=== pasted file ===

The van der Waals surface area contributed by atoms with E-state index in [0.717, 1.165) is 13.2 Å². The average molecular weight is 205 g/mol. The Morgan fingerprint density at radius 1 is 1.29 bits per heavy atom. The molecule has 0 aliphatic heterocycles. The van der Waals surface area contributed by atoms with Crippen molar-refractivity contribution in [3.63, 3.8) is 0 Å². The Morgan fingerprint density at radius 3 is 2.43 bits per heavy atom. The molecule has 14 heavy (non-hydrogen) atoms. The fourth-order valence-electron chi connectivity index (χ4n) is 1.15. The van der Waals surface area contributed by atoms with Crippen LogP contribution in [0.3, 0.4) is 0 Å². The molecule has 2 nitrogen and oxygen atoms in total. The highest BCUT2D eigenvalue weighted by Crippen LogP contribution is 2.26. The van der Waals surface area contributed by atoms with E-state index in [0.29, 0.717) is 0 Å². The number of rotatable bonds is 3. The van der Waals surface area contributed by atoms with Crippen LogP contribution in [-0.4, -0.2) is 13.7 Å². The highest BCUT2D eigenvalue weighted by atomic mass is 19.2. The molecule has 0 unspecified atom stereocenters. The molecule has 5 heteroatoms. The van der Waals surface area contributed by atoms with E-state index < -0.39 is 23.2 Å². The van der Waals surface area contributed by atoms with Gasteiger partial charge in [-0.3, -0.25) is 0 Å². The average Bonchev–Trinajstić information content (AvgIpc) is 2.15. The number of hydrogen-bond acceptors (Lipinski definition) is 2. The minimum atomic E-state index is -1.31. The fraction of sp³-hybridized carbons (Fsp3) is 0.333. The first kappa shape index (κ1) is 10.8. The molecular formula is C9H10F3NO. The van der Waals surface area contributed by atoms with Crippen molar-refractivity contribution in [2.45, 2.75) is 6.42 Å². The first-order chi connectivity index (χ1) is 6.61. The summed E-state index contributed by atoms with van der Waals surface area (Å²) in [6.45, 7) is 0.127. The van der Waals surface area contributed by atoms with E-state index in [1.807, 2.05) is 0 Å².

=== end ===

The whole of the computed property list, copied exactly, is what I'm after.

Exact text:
The van der Waals surface area contributed by atoms with E-state index in [0.717, 1.165) is 13.2 Å². The average molecular weight is 205 g/mol. The Morgan fingerprint density at radius 1 is 1.29 bits per heavy atom. The molecule has 0 aliphatic heterocycles. The van der Waals surface area contributed by atoms with Crippen molar-refractivity contribution in [3.63, 3.8) is 0 Å². The Morgan fingerprint density at radius 3 is 2.43 bits per heavy atom. The molecule has 14 heavy (non-hydrogen) atoms. The fourth-order valence-electron chi connectivity index (χ4n) is 1.15. The van der Waals surface area contributed by atoms with Crippen LogP contribution in [0.3, 0.4) is 0 Å². The molecule has 2 nitrogen and oxygen atoms in total. The highest BCUT2D eigenvalue weighted by Crippen LogP contribution is 2.26. The van der Waals surface area contributed by atoms with E-state index in [0.29, 0.717) is 0 Å². The number of rotatable bonds is 3. The van der Waals surface area contributed by atoms with Crippen LogP contribution in [-0.4, -0.2) is 13.7 Å². The highest BCUT2D eigenvalue weighted by atomic mass is 19.2. The molecule has 0 unspecified atom stereocenters. The molecule has 5 heteroatoms. The van der Waals surface area contributed by atoms with E-state index < -0.39 is 23.2 Å². The van der Waals surface area contributed by atoms with Gasteiger partial charge in [-0.3, -0.25) is 0 Å². The average Bonchev–Trinajstić information content (AvgIpc) is 2.15. The number of hydrogen-bond acceptors (Lipinski definition) is 2. The minimum atomic E-state index is -1.31. The fraction of sp³-hybridized carbons (Fsp3) is 0.333. The first kappa shape index (κ1) is 10.8. The molecular formula is C9H10F3NO. The van der Waals surface area contributed by atoms with Crippen molar-refractivity contribution in [2.45, 2.75) is 6.42 Å². The first-order chi connectivity index (χ1) is 6.61. The summed E-state index contributed by atoms with van der Waals surface area (Å²) in [6.45, 7) is 0.127. The van der Waals surface area contributed by atoms with E-state index in [1.807, 2.05) is 0 Å².